Allan Fung said despite losing his bid for governor, he’s proud of the race he ran. Fung’s democratic rival Gina Raimondo won the race with just 40 percent of the vote. Fung said maybe it’s time for runoff elections.
"The moose was on the loose," is how Fung describes the 22 percent gleaned by Moderate Party candidate Bob Healey, referring to Healey’s days as the cool moose candidate. Fung’s main opponent, Gina Raimondo, is the second consecutive governor elected with less than 50 percent of the vote.
His campaign for mayor of Providence may be over. But Buddy Cianci says he’s still not satisfied with how the race was run. On his radio show this afternoon on WPRO, Cianci told listeners he plans to go forward with legal action against a group of opponents. He says they colluded against him illegally.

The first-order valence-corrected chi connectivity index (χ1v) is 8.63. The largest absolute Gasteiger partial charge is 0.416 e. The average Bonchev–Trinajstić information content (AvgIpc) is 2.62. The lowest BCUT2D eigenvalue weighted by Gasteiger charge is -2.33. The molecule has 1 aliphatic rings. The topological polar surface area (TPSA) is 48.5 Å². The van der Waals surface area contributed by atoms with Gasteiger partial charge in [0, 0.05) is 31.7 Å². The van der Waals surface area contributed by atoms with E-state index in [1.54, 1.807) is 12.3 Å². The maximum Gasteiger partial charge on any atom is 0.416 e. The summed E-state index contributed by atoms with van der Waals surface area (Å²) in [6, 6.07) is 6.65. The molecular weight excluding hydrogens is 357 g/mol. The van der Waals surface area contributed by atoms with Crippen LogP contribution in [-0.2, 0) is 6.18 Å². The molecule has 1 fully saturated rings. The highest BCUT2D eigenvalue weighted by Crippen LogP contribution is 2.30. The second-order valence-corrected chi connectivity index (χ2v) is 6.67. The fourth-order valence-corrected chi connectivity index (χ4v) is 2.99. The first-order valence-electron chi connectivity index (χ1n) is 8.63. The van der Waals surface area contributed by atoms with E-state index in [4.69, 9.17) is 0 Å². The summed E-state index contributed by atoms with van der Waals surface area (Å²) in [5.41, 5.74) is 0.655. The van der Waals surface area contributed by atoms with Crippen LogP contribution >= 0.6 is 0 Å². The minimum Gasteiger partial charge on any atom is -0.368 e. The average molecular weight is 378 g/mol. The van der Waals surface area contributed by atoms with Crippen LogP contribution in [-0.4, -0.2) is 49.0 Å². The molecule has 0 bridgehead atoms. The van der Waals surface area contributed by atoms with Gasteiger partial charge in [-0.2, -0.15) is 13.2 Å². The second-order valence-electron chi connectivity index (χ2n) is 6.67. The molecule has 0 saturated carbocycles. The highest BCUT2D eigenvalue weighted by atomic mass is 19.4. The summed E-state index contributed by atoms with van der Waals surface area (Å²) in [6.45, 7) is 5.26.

Gina Raimondo spent her first day as governor-elect meeting with constituents on Federal Hill. And she’s now focusing on transitioning into state’s highest office.
Raimondo won’t say who will be on her team as she moves forward, or who in the current administration will be let go. Though she said she hopes the Chafee administration will hold off on major staffing decisions, such as the education commissioner’s post, so that she can have a say once she assumes office in January.
Latinos in Rhode Island make up 8.6 percent of eligible voters in the state. And that is why the Ocean State is one of 12 where the share of eligible Latino voters is larger than the current polling margin between gubernatorial candidates, according to a report by Latino Decisions, a survey research organization specializing in voting behaviors among Latinos.